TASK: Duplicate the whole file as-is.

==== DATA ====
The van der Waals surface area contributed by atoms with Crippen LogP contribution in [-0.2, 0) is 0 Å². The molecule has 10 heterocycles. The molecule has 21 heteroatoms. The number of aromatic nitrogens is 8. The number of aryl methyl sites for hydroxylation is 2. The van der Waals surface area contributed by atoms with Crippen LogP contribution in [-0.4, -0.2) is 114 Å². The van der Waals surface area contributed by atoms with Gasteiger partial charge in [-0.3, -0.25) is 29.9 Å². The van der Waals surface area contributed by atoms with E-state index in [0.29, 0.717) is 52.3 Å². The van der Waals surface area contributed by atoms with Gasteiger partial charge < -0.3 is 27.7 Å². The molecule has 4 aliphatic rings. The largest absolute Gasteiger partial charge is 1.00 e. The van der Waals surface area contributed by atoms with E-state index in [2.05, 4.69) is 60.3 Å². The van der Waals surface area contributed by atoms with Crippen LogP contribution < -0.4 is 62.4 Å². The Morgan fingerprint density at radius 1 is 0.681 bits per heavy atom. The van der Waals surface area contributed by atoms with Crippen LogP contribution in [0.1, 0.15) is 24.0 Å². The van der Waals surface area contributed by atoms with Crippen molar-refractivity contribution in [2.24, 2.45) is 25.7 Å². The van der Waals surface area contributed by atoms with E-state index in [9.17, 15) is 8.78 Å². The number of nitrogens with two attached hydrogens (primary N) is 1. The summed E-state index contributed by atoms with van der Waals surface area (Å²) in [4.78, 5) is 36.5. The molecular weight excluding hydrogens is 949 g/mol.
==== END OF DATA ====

The van der Waals surface area contributed by atoms with Crippen LogP contribution in [-0.2, 0) is 0 Å². The molecule has 10 heterocycles. The molecule has 21 heteroatoms. The number of aromatic nitrogens is 8. The number of aryl methyl sites for hydroxylation is 2. The van der Waals surface area contributed by atoms with Crippen LogP contribution in [-0.4, -0.2) is 114 Å². The van der Waals surface area contributed by atoms with Gasteiger partial charge in [-0.3, -0.25) is 29.9 Å². The van der Waals surface area contributed by atoms with E-state index in [0.29, 0.717) is 52.3 Å². The van der Waals surface area contributed by atoms with Gasteiger partial charge < -0.3 is 27.7 Å². The molecule has 4 aliphatic rings. The largest absolute Gasteiger partial charge is 1.00 e. The van der Waals surface area contributed by atoms with E-state index in [2.05, 4.69) is 60.3 Å². The van der Waals surface area contributed by atoms with Crippen LogP contribution < -0.4 is 62.4 Å². The Morgan fingerprint density at radius 1 is 0.681 bits per heavy atom. The van der Waals surface area contributed by atoms with Crippen LogP contribution in [0.1, 0.15) is 24.0 Å². The van der Waals surface area contributed by atoms with Crippen molar-refractivity contribution in [2.24, 2.45) is 25.7 Å². The van der Waals surface area contributed by atoms with E-state index in [9.17, 15) is 8.78 Å². The number of nitrogens with two attached hydrogens (primary N) is 1. The summed E-state index contributed by atoms with van der Waals surface area (Å²) in [4.78, 5) is 36.5. The molecular weight excluding hydrogens is 949 g/mol.